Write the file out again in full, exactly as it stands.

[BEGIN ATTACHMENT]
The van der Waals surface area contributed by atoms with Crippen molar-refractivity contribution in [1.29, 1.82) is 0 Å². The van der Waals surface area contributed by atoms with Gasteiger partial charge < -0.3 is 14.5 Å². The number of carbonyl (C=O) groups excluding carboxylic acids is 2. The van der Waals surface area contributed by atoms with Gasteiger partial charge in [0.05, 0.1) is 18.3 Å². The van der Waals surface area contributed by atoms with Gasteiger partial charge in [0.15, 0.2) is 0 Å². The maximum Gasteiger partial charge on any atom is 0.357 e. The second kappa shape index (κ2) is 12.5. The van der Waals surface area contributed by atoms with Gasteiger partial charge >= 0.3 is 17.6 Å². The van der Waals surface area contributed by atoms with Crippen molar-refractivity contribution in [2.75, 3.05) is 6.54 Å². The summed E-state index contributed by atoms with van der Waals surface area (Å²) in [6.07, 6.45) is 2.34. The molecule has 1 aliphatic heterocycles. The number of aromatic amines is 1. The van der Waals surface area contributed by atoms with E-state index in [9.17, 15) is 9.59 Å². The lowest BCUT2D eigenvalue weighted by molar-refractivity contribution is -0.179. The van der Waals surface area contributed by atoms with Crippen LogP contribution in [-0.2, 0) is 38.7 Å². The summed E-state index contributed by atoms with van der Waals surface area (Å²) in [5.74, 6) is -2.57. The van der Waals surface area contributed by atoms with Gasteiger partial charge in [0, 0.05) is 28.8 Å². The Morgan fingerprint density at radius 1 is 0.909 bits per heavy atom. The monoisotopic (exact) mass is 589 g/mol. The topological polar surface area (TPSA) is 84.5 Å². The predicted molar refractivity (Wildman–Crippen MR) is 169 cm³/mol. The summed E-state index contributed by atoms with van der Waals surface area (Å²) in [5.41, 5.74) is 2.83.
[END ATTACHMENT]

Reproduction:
The van der Waals surface area contributed by atoms with Crippen molar-refractivity contribution in [1.29, 1.82) is 0 Å². The van der Waals surface area contributed by atoms with Gasteiger partial charge < -0.3 is 14.5 Å². The number of carbonyl (C=O) groups excluding carboxylic acids is 2. The van der Waals surface area contributed by atoms with Gasteiger partial charge in [0.05, 0.1) is 18.3 Å². The van der Waals surface area contributed by atoms with Gasteiger partial charge in [0.15, 0.2) is 0 Å². The maximum Gasteiger partial charge on any atom is 0.357 e. The second kappa shape index (κ2) is 12.5. The van der Waals surface area contributed by atoms with Gasteiger partial charge >= 0.3 is 17.6 Å². The van der Waals surface area contributed by atoms with Crippen molar-refractivity contribution in [2.75, 3.05) is 6.54 Å². The summed E-state index contributed by atoms with van der Waals surface area (Å²) in [6.07, 6.45) is 2.34. The molecule has 1 aliphatic heterocycles. The number of aromatic amines is 1. The van der Waals surface area contributed by atoms with E-state index in [9.17, 15) is 9.59 Å². The lowest BCUT2D eigenvalue weighted by molar-refractivity contribution is -0.179. The van der Waals surface area contributed by atoms with Crippen LogP contribution in [-0.2, 0) is 38.7 Å². The summed E-state index contributed by atoms with van der Waals surface area (Å²) in [5.74, 6) is -2.57. The van der Waals surface area contributed by atoms with Gasteiger partial charge in [0, 0.05) is 28.8 Å². The Morgan fingerprint density at radius 1 is 0.909 bits per heavy atom. The monoisotopic (exact) mass is 589 g/mol. The topological polar surface area (TPSA) is 84.5 Å². The predicted molar refractivity (Wildman–Crippen MR) is 169 cm³/mol. The summed E-state index contributed by atoms with van der Waals surface area (Å²) in [5.41, 5.74) is 2.83.